A refusal to bury his head in the sand has meant that Keith Pattinson has seen his estate agency survive three recessions and come out on top as the biggest independent in the region. Ruth Lognonne met him.
BY his own admission, Keith Pattinson wasn’t very brilliant at school. He was young for his school year (a disadvantage of being born in August) and failed his A-levels as well as the final year of his degree.
However, Pattinson had a competitive edge which was honed through his love of rugby and decided that a job as a chartered surveyor was what he wanted after seeing a neighbour with the same vocation rev past him in a Lotus Elise sports car.
The young entrepreneur qualified in his field and moved to Leeds to work for a London-based chartered surveyors. It was here that he met his wife, Valerie, who hailed from Durham.
When she was offered a teaching position in her home county at Stanley, the couple moved to the North East where Pattinson took a job with a local agent.
However, his ambitions began to get the better of him and it wasn’t long before he decided to go it alone.
“The company I was working for at the time was not client-oriented so I wanted to move on,” he says.
“I saw an advert for a big city centre showroom for sale at Ridley Place, in Newcastle.
“I started out with three others and although we were focused and knew what we were doing, I had a very different lifestyle to what I enjoy now.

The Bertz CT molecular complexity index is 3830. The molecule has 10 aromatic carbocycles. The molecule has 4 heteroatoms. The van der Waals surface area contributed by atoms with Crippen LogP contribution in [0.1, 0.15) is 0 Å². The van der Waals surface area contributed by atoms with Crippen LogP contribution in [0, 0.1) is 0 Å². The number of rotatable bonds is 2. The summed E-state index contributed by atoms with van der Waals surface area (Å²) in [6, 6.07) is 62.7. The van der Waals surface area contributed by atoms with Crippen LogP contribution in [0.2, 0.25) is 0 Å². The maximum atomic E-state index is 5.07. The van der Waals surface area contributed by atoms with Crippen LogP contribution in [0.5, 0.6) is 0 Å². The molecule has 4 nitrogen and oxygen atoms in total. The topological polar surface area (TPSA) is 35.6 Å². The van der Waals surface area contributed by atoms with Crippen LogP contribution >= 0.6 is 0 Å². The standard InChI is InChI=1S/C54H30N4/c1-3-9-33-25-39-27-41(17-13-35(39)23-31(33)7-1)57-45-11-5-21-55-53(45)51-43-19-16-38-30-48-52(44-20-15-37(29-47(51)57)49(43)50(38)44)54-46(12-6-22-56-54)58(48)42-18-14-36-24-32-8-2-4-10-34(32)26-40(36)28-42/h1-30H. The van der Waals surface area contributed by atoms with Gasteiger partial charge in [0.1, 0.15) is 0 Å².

“I drove around in a Hillman Hunter which cost £100 and quickly adopted the culture of working hard and being innovative.”
Pattinson’s first major innovation was in 1977 when estate agents were typically charging sellers £25 for their opinion of the property’s value.
Pattinson decided to offer free valuation and marketing advice. However, this novel idea was not so well received by other estate agents across the region.
Pattinson says: “All the agents thought I would go bust as they collected reasonable amounts, charging for advertising, boards and photos.
“But we grew our customer-base substantially and sold more properties as a result. People soon cottoned on to our success.
“We grew and I took on more staff, opening our first branch in Prudhoe, Northumberland. We made no profit in the first year and my wife’s salary kept us going.
“Each year we reinvested in the business and I took very little money from it, until we became more secure and then my wife and I started a family.”